Greece in deal with EU/IMF on austerity plan
ATHENS/BRUSSELS (Reuters) - European Union leaders promised more money to help Greece stave off looming bankruptcy, provided its parliament enacts an austerity plan finalized in fraught last-minute talks with international lenders.
Greek Prime Minister George Papandreou promised to push through radical economic reform after his new finance minister clinched agreement with EU and IMF inspectors on extra tax rises and spending cuts to plug a 3.8 billion euro funding gap.
"A comprehensive reform package... and adoption by the Greek parliament of the key laws on the fiscal strategy and privatization must be finalized as a matter of urgency in the coming days," EU leaders said in a summit statement.
"This will provide the basis for setting up the main parameters of a new program jointly supported by its euro area partners and the IMF and allow disbursement in time to meet Greece's financing needs in July," the 27 leaders said.
The euro rebounded against the dollar and U.S. stocks pared losses on news of the agreement in Athens.
Greece needs 12 billion euros in European and IMF aid to avoid a default on its debt mountain in mid-July that could spread contagion across the euro currency area and send shock waves around the world economy.
"Greece is committed, strongly committed, to continue a very important program for major changes, radical changes, to make our economy viable," Papandreou told reporters.
The EU leaders also exhorted conservative Greek opposition leader Antonis Samaras to rally behind the austerity program, but he stuck to his refusal to vote for the entire plan, saying he would support the spending cuts but not tax increases.
German Chancellor Angela Merkel, who has taken perhaps the toughest line on Greece, urged the Greek opposition to do what was necessary and get behind the package. "In such a situation, everyone must stand together in a country," she said.
Euro zone governments are meanwhile talking to banks and insurance companies to convince them voluntarily to maintain their exposure to Greek debt when their bonds mature, as part of a second rescue package for Athens.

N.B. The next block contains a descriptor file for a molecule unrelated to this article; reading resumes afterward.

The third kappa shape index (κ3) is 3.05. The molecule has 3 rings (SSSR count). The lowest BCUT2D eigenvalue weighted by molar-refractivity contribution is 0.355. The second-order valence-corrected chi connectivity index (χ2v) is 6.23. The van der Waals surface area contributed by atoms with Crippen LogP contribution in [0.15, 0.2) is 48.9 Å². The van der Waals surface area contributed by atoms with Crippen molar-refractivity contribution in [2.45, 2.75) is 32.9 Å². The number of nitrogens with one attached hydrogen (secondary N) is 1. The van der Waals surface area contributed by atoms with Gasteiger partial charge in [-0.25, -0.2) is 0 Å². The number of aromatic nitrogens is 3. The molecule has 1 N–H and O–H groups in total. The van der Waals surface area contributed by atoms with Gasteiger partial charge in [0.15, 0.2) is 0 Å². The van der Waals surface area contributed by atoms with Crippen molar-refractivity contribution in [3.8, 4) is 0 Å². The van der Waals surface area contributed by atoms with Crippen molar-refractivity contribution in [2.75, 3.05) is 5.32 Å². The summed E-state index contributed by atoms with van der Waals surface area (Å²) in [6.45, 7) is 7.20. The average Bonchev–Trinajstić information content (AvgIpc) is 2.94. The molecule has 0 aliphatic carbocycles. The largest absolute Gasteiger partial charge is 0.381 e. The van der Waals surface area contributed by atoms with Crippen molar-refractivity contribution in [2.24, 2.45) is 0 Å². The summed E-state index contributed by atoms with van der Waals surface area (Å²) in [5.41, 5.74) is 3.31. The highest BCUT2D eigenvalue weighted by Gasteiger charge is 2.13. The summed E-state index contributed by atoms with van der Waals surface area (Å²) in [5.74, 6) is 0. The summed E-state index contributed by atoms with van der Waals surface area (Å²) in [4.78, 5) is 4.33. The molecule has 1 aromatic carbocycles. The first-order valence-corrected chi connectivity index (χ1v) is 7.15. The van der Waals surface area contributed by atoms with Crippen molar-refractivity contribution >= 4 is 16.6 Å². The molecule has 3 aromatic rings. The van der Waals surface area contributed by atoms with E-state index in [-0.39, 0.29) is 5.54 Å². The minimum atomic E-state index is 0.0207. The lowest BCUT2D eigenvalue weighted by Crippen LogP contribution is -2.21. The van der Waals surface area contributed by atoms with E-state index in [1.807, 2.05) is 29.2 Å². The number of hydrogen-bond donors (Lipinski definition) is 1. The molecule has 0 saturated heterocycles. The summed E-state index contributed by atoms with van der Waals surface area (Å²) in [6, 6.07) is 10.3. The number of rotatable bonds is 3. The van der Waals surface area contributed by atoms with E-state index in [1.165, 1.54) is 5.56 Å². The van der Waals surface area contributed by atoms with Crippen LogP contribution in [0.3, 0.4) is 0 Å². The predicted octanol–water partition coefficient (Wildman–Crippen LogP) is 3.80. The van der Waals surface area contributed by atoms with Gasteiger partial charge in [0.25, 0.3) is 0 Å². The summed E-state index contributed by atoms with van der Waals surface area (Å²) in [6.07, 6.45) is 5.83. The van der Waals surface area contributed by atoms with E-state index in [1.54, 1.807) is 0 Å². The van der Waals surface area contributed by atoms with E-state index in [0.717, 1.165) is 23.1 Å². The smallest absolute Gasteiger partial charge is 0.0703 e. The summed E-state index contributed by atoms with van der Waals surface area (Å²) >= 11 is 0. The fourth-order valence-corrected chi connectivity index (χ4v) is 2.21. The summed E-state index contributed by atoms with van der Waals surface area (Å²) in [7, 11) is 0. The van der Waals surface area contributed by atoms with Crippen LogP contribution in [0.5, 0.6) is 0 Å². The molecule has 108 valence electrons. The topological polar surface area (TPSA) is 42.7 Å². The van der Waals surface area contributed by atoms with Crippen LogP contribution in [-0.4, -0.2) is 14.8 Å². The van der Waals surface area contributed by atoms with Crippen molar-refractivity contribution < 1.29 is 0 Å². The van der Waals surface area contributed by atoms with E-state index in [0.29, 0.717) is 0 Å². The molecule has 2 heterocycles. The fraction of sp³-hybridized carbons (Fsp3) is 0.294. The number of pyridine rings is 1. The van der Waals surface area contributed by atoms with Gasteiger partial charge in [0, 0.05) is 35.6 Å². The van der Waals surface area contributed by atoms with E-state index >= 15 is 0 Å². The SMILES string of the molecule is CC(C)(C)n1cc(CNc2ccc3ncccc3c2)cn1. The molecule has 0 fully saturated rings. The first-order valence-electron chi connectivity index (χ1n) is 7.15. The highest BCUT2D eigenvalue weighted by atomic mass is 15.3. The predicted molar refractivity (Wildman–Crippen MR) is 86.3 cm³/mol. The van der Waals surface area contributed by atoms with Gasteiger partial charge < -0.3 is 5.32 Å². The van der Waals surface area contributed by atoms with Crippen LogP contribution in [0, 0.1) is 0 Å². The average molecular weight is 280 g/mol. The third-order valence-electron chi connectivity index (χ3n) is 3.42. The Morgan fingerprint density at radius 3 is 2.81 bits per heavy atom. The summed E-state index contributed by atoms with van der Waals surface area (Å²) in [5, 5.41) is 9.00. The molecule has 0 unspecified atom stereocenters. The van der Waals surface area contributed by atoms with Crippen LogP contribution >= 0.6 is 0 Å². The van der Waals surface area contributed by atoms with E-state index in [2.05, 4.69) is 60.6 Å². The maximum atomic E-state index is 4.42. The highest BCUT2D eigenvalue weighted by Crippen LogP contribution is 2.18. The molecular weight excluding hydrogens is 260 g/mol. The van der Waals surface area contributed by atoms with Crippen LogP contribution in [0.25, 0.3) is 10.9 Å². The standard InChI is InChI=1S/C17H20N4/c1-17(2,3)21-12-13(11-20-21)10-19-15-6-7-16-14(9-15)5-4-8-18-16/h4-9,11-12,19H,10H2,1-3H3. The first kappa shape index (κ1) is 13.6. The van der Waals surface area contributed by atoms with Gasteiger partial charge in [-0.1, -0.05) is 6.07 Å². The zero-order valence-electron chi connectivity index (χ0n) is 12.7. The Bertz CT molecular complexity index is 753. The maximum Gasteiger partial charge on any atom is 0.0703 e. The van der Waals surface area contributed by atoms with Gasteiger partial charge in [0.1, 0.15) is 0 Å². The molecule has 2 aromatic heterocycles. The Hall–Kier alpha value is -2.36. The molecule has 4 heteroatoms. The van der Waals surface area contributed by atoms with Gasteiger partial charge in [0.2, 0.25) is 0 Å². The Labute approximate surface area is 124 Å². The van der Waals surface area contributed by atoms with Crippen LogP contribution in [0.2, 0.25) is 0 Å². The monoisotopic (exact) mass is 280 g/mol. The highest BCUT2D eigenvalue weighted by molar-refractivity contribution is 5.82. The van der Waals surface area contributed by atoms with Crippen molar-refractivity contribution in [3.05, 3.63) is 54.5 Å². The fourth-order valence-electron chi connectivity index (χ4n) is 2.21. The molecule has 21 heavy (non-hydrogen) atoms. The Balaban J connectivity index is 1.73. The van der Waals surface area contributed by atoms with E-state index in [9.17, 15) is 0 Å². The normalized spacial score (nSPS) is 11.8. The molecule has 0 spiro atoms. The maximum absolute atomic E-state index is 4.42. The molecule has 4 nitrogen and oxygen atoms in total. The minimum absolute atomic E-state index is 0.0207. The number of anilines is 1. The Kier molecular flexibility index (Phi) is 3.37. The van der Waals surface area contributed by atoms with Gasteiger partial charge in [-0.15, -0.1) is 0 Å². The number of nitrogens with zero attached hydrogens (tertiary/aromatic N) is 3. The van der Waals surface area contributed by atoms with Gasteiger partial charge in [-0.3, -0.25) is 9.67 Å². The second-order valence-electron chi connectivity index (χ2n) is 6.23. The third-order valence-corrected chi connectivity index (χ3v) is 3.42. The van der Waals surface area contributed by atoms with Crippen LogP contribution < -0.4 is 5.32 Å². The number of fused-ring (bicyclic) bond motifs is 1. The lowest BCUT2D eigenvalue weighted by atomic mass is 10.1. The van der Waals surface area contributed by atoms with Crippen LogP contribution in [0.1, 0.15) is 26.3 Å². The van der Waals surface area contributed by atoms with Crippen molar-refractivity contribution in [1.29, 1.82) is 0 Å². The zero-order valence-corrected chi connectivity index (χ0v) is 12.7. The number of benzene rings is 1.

RESCUE FUNDS APPROVED
The leaders also approved the creation of a permanent euro zone bailout fund from June 2013 as well a strengthening of the existing temporary rescue fund.
European Council President Herman Van Rompuy, who chaired the summit, said they would decide on Friday on the appointment of Italy's Mario Draghi to succeed Jean-Claude Trichet as head of the European Central Bank.
Van Rompuy sidestepped questions about French demands that the existing Italian member of the ECB's executive board, must step down to make way for a Frenchman.
The Greek crisis dominated debate at the summit, the fourth EU leaders have held this year as they grope for a solution to debt woes that have forced Greece, Portugal and Ireland to seek bailouts and roiled global financial markets.
Investors remain skeptical. Five-year credit default swaps on Greek government debt rose 138 basis points to 2,025 bps on Thursday, according to data monitor Markit, implying a more than 80 percent probability of default over that period.
A Greek default would force European banks and governments to take big losses, undermine the creditworthiness of other stressed euro zone sovereigns and potentially plunge the economy of the world's biggest trading bloc, already slowing, back into recession.
Economists say even a second bailout plan for Greece may buy its government only a few months' respite and most expect Athens will have to default or write down its debt eventually.
Greece accepted a package of 110 billion euros of EU/IMF loans in May 2010 and now needs a second bailout of a similar size to meet its financial obligations until the end of 2014, when it hopes to return to capital markets for funding.
Euro zone member states, led by Germany, insist any second aid package must involve the private sector. But credit rating agencies have said they would treat even a voluntary debt rollover as a selective default.
At meetings this week, banks and insurers in Germany, France, Spain, Belgium and the Netherlands were asked by national financial authorities to roll over their holdings of Greek debt when the bonds mature.
(Additional reporting by Noah Barkin, Luke Baker, Jan Strupczewski, Keith Weir and David Brunnstrom in Brussels, Renee Maltezou, George Georgiopoulos, Dan Flynn and Lefteris Papadimas in Athens; Writing by Paul Taylor, editing by Alistair Lyon)
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